It was a beautiful Sabbath morning, just one year after Edna's departure from the parsonage, and the church was crowded to its utmost capacity, for people had come for many miles around, to witness a ceremony the announcement of which, had given rise to universal comment. As the hour approached for the ordination of St. Elmo Murray to the ministry of Jesus Christ even the doors were filled with curious spectators; and when Mr. Hammond and St. Elmo walked down the aisle, and the old man seated himself in a chair within the altar, there was a general stir in the congregation.
The officiating minster had come from a distant city to perform a ceremony of more than usual interest; and when he stood up in the pulpit, and the organ thundered through the arches, St. Elmo bowed his head on his hand, and sat thus during the hour that ensued.
The ordination sermon was solemn and eloquent, and preached from the text in Romans:
"For when ye were the servants of sin, ye were free from righteousness. But now being made free from sin, and become servants to God, ye have your fruit unto holiness, and the end everlasting life."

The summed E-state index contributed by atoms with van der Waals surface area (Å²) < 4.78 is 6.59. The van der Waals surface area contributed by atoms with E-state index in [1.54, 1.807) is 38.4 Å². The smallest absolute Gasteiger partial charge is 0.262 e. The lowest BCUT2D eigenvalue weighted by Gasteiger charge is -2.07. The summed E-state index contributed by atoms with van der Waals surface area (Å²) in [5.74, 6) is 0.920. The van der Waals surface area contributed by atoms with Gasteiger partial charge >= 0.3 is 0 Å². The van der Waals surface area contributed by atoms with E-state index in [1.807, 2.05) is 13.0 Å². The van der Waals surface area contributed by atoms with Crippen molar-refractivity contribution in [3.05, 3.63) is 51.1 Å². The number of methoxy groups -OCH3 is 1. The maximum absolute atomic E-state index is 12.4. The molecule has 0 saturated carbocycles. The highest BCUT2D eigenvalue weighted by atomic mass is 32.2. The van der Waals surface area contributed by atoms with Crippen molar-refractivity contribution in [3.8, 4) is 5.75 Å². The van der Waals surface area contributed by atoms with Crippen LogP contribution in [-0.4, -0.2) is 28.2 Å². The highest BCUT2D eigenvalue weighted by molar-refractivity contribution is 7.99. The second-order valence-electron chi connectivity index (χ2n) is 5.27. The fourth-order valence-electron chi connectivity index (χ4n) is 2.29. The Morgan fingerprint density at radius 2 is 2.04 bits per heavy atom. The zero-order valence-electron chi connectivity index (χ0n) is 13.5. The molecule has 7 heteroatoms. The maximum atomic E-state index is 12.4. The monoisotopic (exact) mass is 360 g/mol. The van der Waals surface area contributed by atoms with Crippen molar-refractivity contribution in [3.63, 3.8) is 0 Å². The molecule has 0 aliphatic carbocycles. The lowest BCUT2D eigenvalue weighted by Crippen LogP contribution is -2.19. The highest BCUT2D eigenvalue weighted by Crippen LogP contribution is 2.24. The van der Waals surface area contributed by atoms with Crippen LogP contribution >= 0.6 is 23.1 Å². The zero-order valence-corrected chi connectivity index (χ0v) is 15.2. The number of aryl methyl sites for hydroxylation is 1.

Then the minister, having finished his discourse, came down into the altar and commenced the services; but Mr. Murray sat motionless, with his countenance concealed by his hand. Mr. Hammond approached and touched him, and, as he rose, led him to the altar, and presented him a a candidate for ordination.
There, before the shining marble pulpit which he had planned and built in the early years of his life, for the idol of his youth, stood St. Elmo; and the congregation, especially those of his native village, looked with involuntary admiration and pride at the erect, powerful form, clad in its suit of black--at the nobly-proportioned head, where gray locks were visible.
"But if there be any of you who knoweth any impediment or crime, for the which he ought not to be received into this holy ministry, let him come forth, in the name of God, and show what the crime or impediment is."